For nearly half of the eighteenth century, the exiled Stuart court provided an important British presence in Rome. It acted as a surrogate embassy for the many Grand Tourists passing through the city – Hanoverian Whigs as well as Tories and Jacobites – and as a significant social and cultural centre. This book presents the first complete study of the court of the exiled Stuart King James III, offering a significant reassessment of its importance and of the lives of the Stuarts and their courtiers, and their relations with the Popes, cardinals and princely families of Rome. Edward Corp's interdisciplinary approach also reveals the Stuarts' patronage of leading portrait painters, their influence on the development of Italian opera, and the impact of their court buildings on relations with their supporters. This book will be essential reading for everyone with an interest in Jacobitism, Italian culture and the eighteenth-century Grand Tour.
~This is the first ever study of the exiled Stuart Court in Italy
~Provides a great deal of new information about the lives of all four members of the Stuart royal family; James III and his Polish wife Queen Clementina, and the upbringing of their two children (Bonnie Prince Charlie and Cardinal York)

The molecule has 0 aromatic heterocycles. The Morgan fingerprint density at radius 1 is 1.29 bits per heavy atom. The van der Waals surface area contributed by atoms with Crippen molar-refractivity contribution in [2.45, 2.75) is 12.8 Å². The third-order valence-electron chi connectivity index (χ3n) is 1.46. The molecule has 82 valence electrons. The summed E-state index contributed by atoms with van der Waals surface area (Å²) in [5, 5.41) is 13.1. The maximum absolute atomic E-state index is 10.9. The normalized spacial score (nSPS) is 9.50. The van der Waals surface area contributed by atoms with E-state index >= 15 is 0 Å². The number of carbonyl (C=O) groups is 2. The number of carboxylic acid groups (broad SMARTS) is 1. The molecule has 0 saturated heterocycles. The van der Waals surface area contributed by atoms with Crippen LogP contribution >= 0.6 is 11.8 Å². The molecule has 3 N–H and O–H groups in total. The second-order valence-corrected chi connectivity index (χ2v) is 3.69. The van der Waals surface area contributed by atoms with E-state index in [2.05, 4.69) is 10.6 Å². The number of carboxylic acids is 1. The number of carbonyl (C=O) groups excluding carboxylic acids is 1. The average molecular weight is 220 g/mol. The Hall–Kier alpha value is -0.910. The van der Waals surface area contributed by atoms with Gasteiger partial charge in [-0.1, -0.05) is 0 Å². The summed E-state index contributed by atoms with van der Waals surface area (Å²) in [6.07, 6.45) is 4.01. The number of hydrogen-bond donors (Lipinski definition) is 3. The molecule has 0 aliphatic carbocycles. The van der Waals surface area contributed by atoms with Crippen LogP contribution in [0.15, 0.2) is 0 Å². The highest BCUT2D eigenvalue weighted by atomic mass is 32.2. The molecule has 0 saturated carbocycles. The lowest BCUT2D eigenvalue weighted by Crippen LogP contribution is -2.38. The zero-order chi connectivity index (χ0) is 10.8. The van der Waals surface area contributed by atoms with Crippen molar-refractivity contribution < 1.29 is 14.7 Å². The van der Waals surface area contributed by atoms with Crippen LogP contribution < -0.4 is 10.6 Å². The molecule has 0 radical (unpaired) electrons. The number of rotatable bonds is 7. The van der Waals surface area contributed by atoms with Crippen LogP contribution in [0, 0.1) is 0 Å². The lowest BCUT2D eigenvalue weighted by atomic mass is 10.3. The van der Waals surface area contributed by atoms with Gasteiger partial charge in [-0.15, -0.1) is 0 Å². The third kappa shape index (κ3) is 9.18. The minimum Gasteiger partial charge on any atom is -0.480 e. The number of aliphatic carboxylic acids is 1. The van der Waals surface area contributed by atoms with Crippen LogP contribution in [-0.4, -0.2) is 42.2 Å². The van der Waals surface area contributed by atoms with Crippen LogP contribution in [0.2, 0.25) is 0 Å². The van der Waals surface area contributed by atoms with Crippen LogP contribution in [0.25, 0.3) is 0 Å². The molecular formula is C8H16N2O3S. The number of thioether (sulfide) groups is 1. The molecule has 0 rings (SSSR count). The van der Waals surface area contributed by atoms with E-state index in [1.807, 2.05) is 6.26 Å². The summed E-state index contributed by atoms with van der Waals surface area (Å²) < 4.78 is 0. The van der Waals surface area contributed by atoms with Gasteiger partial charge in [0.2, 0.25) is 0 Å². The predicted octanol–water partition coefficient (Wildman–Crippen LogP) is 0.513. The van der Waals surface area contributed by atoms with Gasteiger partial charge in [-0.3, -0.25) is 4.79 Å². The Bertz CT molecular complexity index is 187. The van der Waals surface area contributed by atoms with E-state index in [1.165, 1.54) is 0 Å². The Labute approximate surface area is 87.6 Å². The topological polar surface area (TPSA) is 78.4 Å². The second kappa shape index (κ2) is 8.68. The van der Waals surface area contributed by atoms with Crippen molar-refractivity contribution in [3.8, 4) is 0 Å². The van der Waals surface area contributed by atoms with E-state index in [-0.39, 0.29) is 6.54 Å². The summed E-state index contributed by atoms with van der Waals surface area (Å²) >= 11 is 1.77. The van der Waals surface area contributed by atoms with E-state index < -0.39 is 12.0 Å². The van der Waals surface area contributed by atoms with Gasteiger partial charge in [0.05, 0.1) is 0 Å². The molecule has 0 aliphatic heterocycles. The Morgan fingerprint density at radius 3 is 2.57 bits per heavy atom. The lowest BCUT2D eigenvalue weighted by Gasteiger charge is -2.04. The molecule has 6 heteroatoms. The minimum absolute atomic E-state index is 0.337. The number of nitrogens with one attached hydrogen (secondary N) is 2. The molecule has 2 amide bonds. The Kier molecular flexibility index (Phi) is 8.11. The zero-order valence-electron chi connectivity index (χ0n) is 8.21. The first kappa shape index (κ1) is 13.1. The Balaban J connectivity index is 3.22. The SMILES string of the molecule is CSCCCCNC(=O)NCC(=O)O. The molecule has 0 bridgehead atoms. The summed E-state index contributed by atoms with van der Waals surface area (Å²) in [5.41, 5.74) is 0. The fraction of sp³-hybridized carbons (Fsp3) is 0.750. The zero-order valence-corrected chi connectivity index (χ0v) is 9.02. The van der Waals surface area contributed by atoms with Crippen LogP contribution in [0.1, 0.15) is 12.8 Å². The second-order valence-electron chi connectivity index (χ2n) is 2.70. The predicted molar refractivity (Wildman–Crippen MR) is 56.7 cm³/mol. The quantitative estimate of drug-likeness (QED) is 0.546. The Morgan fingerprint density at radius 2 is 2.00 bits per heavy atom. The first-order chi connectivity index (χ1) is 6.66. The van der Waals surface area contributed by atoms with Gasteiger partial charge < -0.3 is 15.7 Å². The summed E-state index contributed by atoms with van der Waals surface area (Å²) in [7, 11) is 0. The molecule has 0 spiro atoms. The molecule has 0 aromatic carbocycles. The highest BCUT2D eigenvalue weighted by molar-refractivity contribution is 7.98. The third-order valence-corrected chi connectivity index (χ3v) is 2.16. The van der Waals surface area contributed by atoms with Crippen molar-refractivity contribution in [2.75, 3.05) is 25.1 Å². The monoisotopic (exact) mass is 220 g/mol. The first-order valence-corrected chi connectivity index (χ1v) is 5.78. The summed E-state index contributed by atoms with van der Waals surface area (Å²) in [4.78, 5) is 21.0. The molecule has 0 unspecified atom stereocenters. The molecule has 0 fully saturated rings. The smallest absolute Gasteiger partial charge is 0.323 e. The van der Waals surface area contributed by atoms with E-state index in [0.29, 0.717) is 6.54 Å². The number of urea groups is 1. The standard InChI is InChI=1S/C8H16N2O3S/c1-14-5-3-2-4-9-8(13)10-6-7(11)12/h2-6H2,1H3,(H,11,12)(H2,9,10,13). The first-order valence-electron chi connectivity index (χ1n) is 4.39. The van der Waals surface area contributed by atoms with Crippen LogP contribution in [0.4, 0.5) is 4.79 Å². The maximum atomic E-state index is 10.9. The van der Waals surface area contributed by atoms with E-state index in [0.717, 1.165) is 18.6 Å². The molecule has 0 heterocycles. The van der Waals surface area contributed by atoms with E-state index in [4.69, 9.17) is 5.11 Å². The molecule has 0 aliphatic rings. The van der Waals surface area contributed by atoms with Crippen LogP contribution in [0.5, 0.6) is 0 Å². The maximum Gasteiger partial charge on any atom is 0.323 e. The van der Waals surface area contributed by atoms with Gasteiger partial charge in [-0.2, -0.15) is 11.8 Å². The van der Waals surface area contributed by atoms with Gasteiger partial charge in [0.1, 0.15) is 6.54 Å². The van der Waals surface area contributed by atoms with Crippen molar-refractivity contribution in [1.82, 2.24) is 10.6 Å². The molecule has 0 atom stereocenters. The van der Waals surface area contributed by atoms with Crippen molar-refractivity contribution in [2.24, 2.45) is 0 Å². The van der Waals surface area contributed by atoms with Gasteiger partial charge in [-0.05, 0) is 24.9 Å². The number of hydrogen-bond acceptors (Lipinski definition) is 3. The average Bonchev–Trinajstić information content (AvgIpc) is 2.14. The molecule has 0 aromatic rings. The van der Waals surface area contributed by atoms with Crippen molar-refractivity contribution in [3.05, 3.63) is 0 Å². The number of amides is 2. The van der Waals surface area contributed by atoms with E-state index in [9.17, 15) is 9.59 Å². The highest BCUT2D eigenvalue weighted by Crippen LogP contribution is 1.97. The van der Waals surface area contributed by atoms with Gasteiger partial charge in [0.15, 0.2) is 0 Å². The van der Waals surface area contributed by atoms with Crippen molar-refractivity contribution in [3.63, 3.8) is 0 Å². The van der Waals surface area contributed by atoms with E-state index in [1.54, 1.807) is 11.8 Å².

~Makes comprehensive use of previously unexploited Italian archives
This is a sequel to Corp's work on the Stuart exiles in France, A Court in Exile: The Stuarts in France, 1689–1718, which I reviewed here.
This study of "a court in exile" covers all aspects of the grandeur of court life. When King James II was deposed during the "Glorious Revolution" of 1688-89, he came with his family to France, where his cousin, Louis XIV allowed him to establish a large court-in-exile in the Château of Saint-Germain near Versailles. The book describes the magnificent setting of the court, the way it was organized, and how the exiled courtiers lived. Particular attention is given to the close relationships between the British and French royal families.
~The first full study of the Stuart court in exile in France, following the 'Glorious Revolution' of 1688/89
~Covers all aspects of the court - social, financial, cultural - and not merely the political background
~Emphasises cultural and patronage issues, breaking new ground in describing the painting, poetry and music of the court
The emphasis in the new book on music and art, with chapters on "The Stuarts and Italian operatic life", and "The Stuarts and Italian music", as well as on the portraits of the court, looks particularly fascinating.